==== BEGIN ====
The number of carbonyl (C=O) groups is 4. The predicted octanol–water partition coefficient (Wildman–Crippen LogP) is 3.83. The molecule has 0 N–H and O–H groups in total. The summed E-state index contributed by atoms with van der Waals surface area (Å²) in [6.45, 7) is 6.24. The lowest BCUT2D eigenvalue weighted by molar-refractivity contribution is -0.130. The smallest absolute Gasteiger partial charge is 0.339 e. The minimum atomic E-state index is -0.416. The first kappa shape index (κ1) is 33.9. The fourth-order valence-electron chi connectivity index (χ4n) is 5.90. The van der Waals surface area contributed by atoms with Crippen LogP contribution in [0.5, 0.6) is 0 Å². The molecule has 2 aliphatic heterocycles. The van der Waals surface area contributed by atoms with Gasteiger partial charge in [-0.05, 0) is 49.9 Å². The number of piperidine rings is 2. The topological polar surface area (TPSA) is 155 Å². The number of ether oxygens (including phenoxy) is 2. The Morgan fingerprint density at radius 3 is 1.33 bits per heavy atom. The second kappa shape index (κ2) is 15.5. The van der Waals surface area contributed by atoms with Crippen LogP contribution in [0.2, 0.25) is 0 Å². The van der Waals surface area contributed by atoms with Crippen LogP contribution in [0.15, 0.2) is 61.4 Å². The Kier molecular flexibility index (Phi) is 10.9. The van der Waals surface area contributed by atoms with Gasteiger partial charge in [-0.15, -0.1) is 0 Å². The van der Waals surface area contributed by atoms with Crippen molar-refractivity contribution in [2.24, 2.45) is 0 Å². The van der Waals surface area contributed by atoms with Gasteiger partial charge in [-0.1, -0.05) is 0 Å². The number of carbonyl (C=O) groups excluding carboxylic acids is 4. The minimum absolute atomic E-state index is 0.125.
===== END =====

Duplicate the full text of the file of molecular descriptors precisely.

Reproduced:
The number of carbonyl (C=O) groups is 4. The predicted octanol–water partition coefficient (Wildman–Crippen LogP) is 3.83. The molecule has 0 N–H and O–H groups in total. The summed E-state index contributed by atoms with van der Waals surface area (Å²) in [6.45, 7) is 6.24. The lowest BCUT2D eigenvalue weighted by molar-refractivity contribution is -0.130. The smallest absolute Gasteiger partial charge is 0.339 e. The minimum atomic E-state index is -0.416. The first kappa shape index (κ1) is 33.9. The fourth-order valence-electron chi connectivity index (χ4n) is 5.90. The van der Waals surface area contributed by atoms with Crippen LogP contribution in [0.5, 0.6) is 0 Å². The molecule has 2 aliphatic heterocycles. The van der Waals surface area contributed by atoms with Gasteiger partial charge in [-0.05, 0) is 49.9 Å². The number of piperidine rings is 2. The topological polar surface area (TPSA) is 155 Å². The number of ether oxygens (including phenoxy) is 2. The Morgan fingerprint density at radius 3 is 1.33 bits per heavy atom. The second kappa shape index (κ2) is 15.5. The van der Waals surface area contributed by atoms with Crippen LogP contribution in [0.2, 0.25) is 0 Å². The van der Waals surface area contributed by atoms with Crippen LogP contribution in [0.15, 0.2) is 61.4 Å². The Kier molecular flexibility index (Phi) is 10.9. The van der Waals surface area contributed by atoms with Gasteiger partial charge in [-0.15, -0.1) is 0 Å². The van der Waals surface area contributed by atoms with Crippen molar-refractivity contribution in [2.24, 2.45) is 0 Å². The van der Waals surface area contributed by atoms with Gasteiger partial charge in [-0.1, -0.05) is 0 Å². The number of carbonyl (C=O) groups excluding carboxylic acids is 4. The minimum absolute atomic E-state index is 0.125.